Alternative to Napster thrives

Wednesday, March 7th 2001, 12:00 am
By: News On 6

ALBANY, N.Y. (AP) _ One Napster alternative that's attracting thousands of downloads a day is taking a wholly different approach to file-swapping _ and looks to be circling the wagons against potential legal threats.

First, Aimster is encrypted, so users can't be spied on, something the recording industry did to Napster to collect evidence of copyright infringment.

Aimster also asks users not to trade in pirated files.

Aimster piggybacks on instant-messaging services including America Online's AIM, allowing users on the same ``buddy list'' to share files. A new version of Aimster posted late last month attracted 200,000 downloads in its first 10 days _ bringing the number of registered users over the 3 million mark, Aimster spokesman Johnny Deep said Tuesday.

The free software has attracted attention amid Napster's legal problems as one of a number of alternatives for online file-swapping.

Files of any type _ not just MP3 music files as in Napster Inc.'s case _ can be swapped on Aimster, although its design allows sharing only among groups of ``buddies'' and not across the entire Web Internet like Napster.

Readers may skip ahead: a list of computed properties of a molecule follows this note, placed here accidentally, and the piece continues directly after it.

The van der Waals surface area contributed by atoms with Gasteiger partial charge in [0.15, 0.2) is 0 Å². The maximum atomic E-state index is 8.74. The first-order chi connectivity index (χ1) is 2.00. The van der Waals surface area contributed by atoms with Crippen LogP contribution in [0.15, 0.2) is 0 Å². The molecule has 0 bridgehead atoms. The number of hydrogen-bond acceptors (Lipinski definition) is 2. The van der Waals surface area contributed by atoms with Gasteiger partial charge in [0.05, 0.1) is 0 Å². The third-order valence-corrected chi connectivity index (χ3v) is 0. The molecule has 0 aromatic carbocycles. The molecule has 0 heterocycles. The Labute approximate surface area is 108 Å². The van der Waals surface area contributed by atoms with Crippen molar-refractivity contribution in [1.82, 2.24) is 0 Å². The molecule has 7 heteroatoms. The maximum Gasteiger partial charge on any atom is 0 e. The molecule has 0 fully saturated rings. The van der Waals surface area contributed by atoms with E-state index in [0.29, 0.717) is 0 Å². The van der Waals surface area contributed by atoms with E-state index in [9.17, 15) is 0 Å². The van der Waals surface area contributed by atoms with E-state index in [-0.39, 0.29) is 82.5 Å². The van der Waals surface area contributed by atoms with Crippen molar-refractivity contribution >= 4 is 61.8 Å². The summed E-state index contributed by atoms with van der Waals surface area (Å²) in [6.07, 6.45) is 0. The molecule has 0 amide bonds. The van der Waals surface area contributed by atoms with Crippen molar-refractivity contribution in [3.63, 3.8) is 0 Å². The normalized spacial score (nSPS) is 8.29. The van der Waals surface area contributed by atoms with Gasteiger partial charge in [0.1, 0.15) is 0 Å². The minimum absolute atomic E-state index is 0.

Beyond that, the new version of Aimster includes a terms of service agreement that requires users to agree not to use files that don't belong to them.

Deep said Aimster users should feel free to do what they want with their own files but ``if you're going to do file-swapping, that's an area that we just can't advise you on, because it may be illegal, for all we know.''

While that might seem to negate much of Aimster's attraction, analyst Idil Cakim of Cyber Dialogue says it might be hard to stop users from file-swapping. She said Aimster was ``covering their base.''

Aimster's new version is also encrypted with the intent of preventing the monitoring of file transfers and other communications. . Deep said groups who attempt to monitor the network would be breaking the law.

Deep said the point of encryption is to protect consumers _ a rationale he offers to explain another download offered on the Aimster site: the ``Aimster Pig Encoder.''

The encoder can be used by Napster users. It takes file names in Napster directories and encodes them so that the names cannot be easily monitored. A note on the Aimster Web site claims recent monitoring of file names on the Napster database is a ``serious invasion of your privacy.''

The encoder's name stems from the variation of Pig Latin it uses to scramble words _ although the Web site notes: ``Any resemblance between pigs and the people who are attempting to violate your privacy is purely coincidental.''